So you’re a magazine editor/publisher, and it’s time to map out your next issue: what order the departments and features will go in, where the ads will fall (if you’re an ad-supported magazine), how much photography you’ll need to come up with, etc.
Oh, and one other big, important factor: word counts.
Whether you’re writing all your content yourself (not unheard of for smaller magazines) or delegating the editorial to a team of staff or freelance writers, figuring out just how much needs to be written can be complicated. The answer probably depends somewhat on the design sensibilities of your particular magazine’s readers, and in reality there is no “right” answer — setting your word counts is more about establishing a balance point between the editorial copy and the overall design and layout of each individual story.
So, then, where should that balance point lie? Again, not a simple question. But as the managing editor, you should resolve to address that question purposefully and proactively (rather than as an afterthought) by answering another key question: How do you want your readers to experience your publication’s content?
More Than Words
For many magazines, the editorial content comes first in the minds of readers. Particularly for news-heavy, informative periodicals, readers pick up a copy expecting editorial substance and (perhaps) a good deal of intelligent commentary. For other publications, readers may value the visuals, photography and overall design feel just as much, if not more than, the editorial content.
I would argue that unless there’s a really, really good reason why a magazine’s look should be text-heavy, dry and straightforward, the design should always be a major consideration in the planning of an issue. Magazines aren’t paperback novels or heavy nonfiction texts — they’re meant to be an experience and a feast for the senses. Done properly, the design of a magazine article (particularly feature articles) should be integral to the reader’s absorption of the story, making the editorial more enjoyable and, in fact, more readable! An experienced magazine designer will have a whole library of techniques for enhancing the content, creating a visual hierarchy in the layouts, and keeping readers engaged with an issue from cover to cover.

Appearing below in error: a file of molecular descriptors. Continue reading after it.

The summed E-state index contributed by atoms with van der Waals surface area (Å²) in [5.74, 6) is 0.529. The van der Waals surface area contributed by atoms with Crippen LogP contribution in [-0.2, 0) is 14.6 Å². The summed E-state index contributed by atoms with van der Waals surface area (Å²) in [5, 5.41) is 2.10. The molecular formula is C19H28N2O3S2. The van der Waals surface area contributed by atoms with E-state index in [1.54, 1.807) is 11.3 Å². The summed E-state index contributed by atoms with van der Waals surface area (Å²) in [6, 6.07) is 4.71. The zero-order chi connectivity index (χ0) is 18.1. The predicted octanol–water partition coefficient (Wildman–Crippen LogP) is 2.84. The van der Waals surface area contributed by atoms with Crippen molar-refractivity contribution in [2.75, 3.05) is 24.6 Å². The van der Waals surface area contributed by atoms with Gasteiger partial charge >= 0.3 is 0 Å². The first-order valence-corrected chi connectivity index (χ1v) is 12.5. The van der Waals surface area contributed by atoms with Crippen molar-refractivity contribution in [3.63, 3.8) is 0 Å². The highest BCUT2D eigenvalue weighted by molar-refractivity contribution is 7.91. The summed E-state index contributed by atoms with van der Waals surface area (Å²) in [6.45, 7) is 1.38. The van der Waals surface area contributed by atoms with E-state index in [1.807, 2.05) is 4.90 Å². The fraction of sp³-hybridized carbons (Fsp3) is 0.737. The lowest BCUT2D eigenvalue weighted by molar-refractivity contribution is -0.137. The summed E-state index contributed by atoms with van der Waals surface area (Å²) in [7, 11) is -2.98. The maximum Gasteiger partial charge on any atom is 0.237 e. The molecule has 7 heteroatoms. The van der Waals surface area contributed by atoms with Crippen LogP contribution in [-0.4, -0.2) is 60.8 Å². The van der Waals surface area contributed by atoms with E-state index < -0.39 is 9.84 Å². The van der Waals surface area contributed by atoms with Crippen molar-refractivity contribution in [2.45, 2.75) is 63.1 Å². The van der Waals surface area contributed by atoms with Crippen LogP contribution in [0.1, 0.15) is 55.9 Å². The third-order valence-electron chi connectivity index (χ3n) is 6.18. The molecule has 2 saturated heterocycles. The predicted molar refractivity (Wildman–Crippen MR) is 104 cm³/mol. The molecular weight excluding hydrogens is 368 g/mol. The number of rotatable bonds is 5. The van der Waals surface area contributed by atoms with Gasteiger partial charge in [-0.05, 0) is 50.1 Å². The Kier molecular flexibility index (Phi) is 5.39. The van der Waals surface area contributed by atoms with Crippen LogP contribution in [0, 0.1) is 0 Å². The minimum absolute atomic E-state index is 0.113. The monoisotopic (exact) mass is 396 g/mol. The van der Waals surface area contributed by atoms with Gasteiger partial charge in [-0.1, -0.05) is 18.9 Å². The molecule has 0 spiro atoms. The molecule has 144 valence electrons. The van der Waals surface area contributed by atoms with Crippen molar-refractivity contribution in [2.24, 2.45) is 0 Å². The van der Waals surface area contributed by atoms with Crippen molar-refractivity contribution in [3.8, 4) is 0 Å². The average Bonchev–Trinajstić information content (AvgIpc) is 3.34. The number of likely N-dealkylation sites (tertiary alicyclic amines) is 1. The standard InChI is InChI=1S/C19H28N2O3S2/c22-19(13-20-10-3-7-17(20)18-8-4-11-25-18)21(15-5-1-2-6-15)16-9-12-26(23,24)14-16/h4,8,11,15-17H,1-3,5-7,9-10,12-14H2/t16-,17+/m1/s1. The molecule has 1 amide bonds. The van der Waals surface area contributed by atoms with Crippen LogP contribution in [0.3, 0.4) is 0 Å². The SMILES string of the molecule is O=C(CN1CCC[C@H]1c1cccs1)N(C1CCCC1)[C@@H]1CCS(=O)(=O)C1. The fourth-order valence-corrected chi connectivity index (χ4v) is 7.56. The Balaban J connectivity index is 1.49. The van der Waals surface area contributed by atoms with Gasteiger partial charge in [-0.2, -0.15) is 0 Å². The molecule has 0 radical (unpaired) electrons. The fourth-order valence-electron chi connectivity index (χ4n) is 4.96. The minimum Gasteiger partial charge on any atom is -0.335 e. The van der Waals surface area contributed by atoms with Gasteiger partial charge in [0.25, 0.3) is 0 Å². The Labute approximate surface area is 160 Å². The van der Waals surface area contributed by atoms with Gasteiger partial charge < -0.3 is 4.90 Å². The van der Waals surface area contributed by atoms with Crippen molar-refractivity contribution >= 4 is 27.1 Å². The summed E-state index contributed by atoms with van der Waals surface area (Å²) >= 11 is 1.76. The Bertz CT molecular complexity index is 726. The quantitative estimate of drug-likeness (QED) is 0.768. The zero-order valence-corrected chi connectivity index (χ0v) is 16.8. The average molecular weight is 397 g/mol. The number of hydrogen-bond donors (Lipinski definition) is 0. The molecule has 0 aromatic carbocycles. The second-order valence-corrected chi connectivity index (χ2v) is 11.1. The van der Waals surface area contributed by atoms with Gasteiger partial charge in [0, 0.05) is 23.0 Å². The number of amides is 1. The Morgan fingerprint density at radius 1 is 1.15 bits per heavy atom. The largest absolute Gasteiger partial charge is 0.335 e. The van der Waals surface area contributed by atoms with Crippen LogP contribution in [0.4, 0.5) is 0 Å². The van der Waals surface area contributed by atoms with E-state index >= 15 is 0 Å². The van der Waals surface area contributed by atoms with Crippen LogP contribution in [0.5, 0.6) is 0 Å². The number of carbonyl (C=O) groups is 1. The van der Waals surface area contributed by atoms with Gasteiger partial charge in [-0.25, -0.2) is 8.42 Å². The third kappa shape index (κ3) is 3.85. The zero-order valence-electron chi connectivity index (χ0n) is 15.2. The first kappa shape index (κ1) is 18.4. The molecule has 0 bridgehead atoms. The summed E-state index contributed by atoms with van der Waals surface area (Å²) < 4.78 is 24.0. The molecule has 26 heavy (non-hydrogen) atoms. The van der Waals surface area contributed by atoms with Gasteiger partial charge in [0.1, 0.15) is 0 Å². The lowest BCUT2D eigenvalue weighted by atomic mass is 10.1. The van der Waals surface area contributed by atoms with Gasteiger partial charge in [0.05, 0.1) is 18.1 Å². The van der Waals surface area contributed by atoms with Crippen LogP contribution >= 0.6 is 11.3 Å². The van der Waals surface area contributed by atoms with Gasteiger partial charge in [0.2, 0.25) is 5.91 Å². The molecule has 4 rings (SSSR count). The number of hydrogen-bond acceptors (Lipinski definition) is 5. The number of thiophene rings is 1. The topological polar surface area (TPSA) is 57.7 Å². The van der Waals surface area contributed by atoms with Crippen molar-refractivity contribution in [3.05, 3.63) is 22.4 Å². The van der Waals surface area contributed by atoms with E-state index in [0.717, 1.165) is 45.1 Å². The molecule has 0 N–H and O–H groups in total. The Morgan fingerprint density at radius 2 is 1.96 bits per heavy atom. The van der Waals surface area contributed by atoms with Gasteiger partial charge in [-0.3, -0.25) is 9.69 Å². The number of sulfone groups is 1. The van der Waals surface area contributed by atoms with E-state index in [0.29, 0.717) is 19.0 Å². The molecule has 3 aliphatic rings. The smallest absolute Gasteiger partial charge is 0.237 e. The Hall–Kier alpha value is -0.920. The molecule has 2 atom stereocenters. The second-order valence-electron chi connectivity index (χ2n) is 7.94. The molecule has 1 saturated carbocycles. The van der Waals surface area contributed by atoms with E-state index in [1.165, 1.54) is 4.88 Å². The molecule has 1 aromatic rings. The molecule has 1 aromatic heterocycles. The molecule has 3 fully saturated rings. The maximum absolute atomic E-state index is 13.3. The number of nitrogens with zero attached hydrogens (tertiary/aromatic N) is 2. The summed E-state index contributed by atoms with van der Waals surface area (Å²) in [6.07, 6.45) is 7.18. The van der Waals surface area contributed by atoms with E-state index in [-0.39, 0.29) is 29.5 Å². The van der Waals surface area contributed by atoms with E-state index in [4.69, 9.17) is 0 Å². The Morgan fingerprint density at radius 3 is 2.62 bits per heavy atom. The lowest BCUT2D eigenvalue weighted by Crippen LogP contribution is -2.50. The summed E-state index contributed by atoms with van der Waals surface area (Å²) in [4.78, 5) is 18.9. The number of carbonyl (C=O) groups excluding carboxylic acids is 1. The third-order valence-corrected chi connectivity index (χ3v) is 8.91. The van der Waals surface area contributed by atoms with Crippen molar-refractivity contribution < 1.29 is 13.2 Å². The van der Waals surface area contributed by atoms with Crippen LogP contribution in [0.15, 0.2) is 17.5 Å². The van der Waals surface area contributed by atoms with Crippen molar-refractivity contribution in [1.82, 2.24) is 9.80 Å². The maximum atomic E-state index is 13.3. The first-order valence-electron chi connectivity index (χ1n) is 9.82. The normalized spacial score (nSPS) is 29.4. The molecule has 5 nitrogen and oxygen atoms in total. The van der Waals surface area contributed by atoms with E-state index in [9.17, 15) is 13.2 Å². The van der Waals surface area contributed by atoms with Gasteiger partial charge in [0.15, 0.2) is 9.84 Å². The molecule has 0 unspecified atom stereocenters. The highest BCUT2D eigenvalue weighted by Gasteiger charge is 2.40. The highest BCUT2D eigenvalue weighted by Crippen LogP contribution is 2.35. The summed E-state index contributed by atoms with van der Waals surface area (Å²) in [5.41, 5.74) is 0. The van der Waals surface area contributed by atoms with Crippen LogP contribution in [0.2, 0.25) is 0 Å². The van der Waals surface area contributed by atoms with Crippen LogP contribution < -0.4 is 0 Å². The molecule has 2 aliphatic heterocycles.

Room to Breathe
To a designer, a magazine layout is somewhat like a puzzle: There are a certain number of pieces, and everything has to fit together within a finite space to create a cohesive, attractive overall picture. Text, drop caps, photos, infographics, pull-quotes, sidebars and any other appropriate design elements all need space to thrive — not merely to fit — within a design. Try to pack too much in, and you’re probably going to end up with a cluttered, cramped design that won’t be very pleasing to the eye or enticing to interested readers.
And let’s not forget that all-important mystery design element: white space (also known in the design industry as “negative space”). White space is just that: empty space within a design that, at first glance, doesn’t really seem to have a purpose, but actually provides much-needed separation and cleanliness within a layout. More broadly, white space can also be thought of as space without text — perhaps instead occupied by images and other visual content that help to break up the “grayness” of a large block of editorial copy.
With so many elements competing for positioning, it might seem counterintuitive (and even wasteful) to throw empty space into the mix, but thoughtful use of white space can make all the difference between a mess and a masterpiece. Empty space also helps to establish a visual hierarchy in a design, silently telling the eye where to focus attention first, which in turn will make reading a much more enjoyable experience.